Jeff Stewart is a cancer survivor and the managing director at Syneos Health. He is also the author of Living: Inspiration from a Father with Cancer. You can follow Jeff on X, formerly known as Twitter. View Jeff’s disclosures.
I got my surprise cancer diagnosis—though, aren’t they all surprises?—when I tried to donate my kidney. I got incredibly lucky that they found the cancer. I had no symptoms. My diffuse-type gastric cancer had developed a tumor that could be spotted on a computed tomography (CT) scan but hadn’t yet spread. Again, I was lucky. That pre-transplant CT scan gave me 2 things I wouldn’t have had otherwise: time and a chance.
That’s what I felt I had as a cancer patient: I had time. I had a chance. When I was diagnosed with cancer, I chose to view the time I had as a sort of currency. How would I spend it? I could choose treatments that evidence shows may work. I could spend my time improving my odds. Or, I could waste my time chasing false hope and odd theories. But whatever time I chose to spend trying to improve my odds, there will be less time to live life while I am able. That’s the terrible tradeoff many of us with cancer face. It’s the world’s worst math word problem.
Choosing how to spend my time
I have 7 kids. My time is dear. If I spend my time poorly, my kids will be shortchanged. I don’t want that. Who would? But I’m also trained in molecular biology. I advise pharmaceutical companies on new drugs for my career. On paper, I should be well equipped to find that better chance if I choose to spend my time on that.
So, what did I do after receiving my cancer diagnosis?
I chose to live life.
I used my training to scour the research for promising treatments and to rule out treatments that have poor evidence. But, in truth, if I had just listened to my oncologist without checking, I would have ended up in the same place. Treatments supported by scientific evidence give me my best chance. I can say with some authority—having interviewed hundreds of oncologists—that they are often on the leading edge of science. That’s what they went to medical school and another 4 years of residency to learn. Oncologists do the hard work of slogging through the latest research, and they are trained to separate fact from fraud.
During my cancer experience, I also learned this: friends, family, and even strangers may want to help, but they often don’t know what they don’t know. Most of the advice I got during cancer was useless. Some of the advice I got was dangerous. Often, much of the advice friends and family helpfully offer during cancer may waste the time we have without giving us a better chance of making the most of the life we have. They mean well. But confidence in so-called “cures” that aren’t supported by science mean nothing; expertise and evidence are everything.
Furthermore, the most interesting treatments in development sent to me by friends and family held no hope for me. It didn’t matter how hopeful an anti-cancer drug was in a mouse; I am not a mouse. Drug development can take a decade or more, so I will likely never get that drug that’s being developed. Even those treatments that do get tested in people have a low chance of being effective enough to become a part of standard care. So, while I may enjoy learning about the science, should I be spending my time following the development of a promising treatment that has little chance of ever being available to me now? I had to answer that for myself.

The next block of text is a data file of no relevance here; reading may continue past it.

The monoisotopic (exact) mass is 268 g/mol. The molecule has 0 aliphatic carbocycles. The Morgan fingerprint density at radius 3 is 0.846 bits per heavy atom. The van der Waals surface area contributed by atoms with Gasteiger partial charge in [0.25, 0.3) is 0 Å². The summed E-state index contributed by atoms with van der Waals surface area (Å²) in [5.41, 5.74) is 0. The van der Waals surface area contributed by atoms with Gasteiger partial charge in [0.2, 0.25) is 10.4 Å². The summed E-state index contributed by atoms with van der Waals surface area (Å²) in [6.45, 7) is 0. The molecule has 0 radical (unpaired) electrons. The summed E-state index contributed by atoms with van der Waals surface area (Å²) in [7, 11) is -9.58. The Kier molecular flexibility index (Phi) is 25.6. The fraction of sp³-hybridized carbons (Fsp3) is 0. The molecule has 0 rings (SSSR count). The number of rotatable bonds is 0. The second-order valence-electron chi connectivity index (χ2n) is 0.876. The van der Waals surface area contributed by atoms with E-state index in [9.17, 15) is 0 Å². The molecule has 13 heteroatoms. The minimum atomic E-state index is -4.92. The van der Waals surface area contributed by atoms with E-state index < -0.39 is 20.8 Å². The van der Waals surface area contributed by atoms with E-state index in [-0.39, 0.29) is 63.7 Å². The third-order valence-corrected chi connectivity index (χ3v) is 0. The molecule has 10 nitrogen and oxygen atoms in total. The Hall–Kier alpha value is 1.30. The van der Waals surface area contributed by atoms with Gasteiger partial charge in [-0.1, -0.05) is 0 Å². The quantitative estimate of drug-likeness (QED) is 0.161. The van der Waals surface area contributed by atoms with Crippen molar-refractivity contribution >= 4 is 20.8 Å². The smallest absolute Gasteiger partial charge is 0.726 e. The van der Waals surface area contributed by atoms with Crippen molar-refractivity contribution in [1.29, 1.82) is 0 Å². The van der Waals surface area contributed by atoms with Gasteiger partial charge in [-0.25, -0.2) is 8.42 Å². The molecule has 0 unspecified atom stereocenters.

Facing the reality of cancer treatment fraud
People who choose to follow alternative cancer treatments are more likely to die than those of us who receive conventional cancer treatment, according to an article published in the Journal of the National Cancer Institute. That’s sobering news. The worst false hope I faced during cancer came from fraudsters. I was offered not 1, but 3 supposed “100% cure rates.” I was able to research these—this is my job, after all—only to find out that they had no solid data or had been thoroughly disproven.
If you have cancer, you will likely get these offers, too. These offers will sound like hope for the hopeless. Some will come from people you trust. Yet none of these treatments have enough scientific evidence to convince the oncologists who review the data and make treatment recommendations in guidelines. That’s also the hard truth: when treatments aren’t included in clinical practice guidelines, that means that the evidence isn’t there to convince the experts. Fraudsters will take our money and fill us with false hope if they can. But worse than that, they may drain us of the time we have left.
I learned during cancer that to improve your chance at life, it’s best to follow the evidence-based medicine recommended by your oncologist and follow the directions for your treatments. This may seem easy, but often it’s not. Putting 6 chemotherapy pills in my mouth every day—pills I knew would make me feel terrible—took some doing. Going to radiation therapy every day knowing I’d feel as if I had been punched in my stomach when I next tried to eat took doing. Getting chemotherapy infusions that I knew would leave my hands and feet burning all week and beyond took doing. Following directions can be plenty hard, but during cancer, I made the choice that it was worth it.
Some of us with cancer have more time or a greater chance than others. My chance of survival is 50%. If my cancer spreads, my time left is 5 months on average. I have decided to spend my time with my family and write down for my kids what advice I wanted them to know if my chances turn against me. I made that choice knowing what I know and having the training I have. You will have to make the choice for yourself, too. It’s your time. It’s your chance.